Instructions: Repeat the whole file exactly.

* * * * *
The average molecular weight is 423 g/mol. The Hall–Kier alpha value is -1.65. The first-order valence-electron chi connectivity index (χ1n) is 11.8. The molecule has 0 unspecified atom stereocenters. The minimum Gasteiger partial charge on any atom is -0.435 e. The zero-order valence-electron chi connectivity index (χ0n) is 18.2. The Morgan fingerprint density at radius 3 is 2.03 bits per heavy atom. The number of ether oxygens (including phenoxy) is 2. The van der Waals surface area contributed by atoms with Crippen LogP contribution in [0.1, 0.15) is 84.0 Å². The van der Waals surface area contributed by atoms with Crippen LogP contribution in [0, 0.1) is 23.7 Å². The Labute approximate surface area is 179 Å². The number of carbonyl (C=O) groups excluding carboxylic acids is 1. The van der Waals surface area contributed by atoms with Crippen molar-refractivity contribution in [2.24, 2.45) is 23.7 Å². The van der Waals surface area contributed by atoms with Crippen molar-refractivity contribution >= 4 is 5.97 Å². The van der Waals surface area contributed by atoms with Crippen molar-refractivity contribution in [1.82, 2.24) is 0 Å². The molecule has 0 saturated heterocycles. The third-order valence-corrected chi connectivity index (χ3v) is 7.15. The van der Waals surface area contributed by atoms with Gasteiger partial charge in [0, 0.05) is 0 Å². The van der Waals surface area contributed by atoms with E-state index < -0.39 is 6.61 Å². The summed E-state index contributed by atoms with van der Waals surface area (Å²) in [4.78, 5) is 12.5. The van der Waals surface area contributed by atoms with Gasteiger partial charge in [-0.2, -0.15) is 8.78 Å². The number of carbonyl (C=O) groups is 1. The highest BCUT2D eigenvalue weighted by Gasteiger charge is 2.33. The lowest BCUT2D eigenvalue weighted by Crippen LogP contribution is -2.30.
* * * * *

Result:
The average molecular weight is 423 g/mol. The Hall–Kier alpha value is -1.65. The first-order valence-electron chi connectivity index (χ1n) is 11.8. The molecule has 0 unspecified atom stereocenters. The minimum Gasteiger partial charge on any atom is -0.435 e. The zero-order valence-electron chi connectivity index (χ0n) is 18.2. The Morgan fingerprint density at radius 3 is 2.03 bits per heavy atom. The number of ether oxygens (including phenoxy) is 2. The van der Waals surface area contributed by atoms with Crippen LogP contribution in [0.1, 0.15) is 84.0 Å². The van der Waals surface area contributed by atoms with Crippen LogP contribution in [0, 0.1) is 23.7 Å². The Labute approximate surface area is 179 Å². The number of carbonyl (C=O) groups excluding carboxylic acids is 1. The van der Waals surface area contributed by atoms with Crippen molar-refractivity contribution in [2.24, 2.45) is 23.7 Å². The van der Waals surface area contributed by atoms with Crippen molar-refractivity contribution >= 4 is 5.97 Å². The van der Waals surface area contributed by atoms with Crippen molar-refractivity contribution in [1.82, 2.24) is 0 Å². The molecule has 0 saturated heterocycles. The third-order valence-corrected chi connectivity index (χ3v) is 7.15. The van der Waals surface area contributed by atoms with Gasteiger partial charge in [0, 0.05) is 0 Å². The van der Waals surface area contributed by atoms with E-state index < -0.39 is 6.61 Å². The summed E-state index contributed by atoms with van der Waals surface area (Å²) in [4.78, 5) is 12.5. The van der Waals surface area contributed by atoms with Gasteiger partial charge in [-0.2, -0.15) is 8.78 Å². The number of carbonyl (C=O) groups is 1. The highest BCUT2D eigenvalue weighted by Gasteiger charge is 2.33. The lowest BCUT2D eigenvalue weighted by Crippen LogP contribution is -2.30.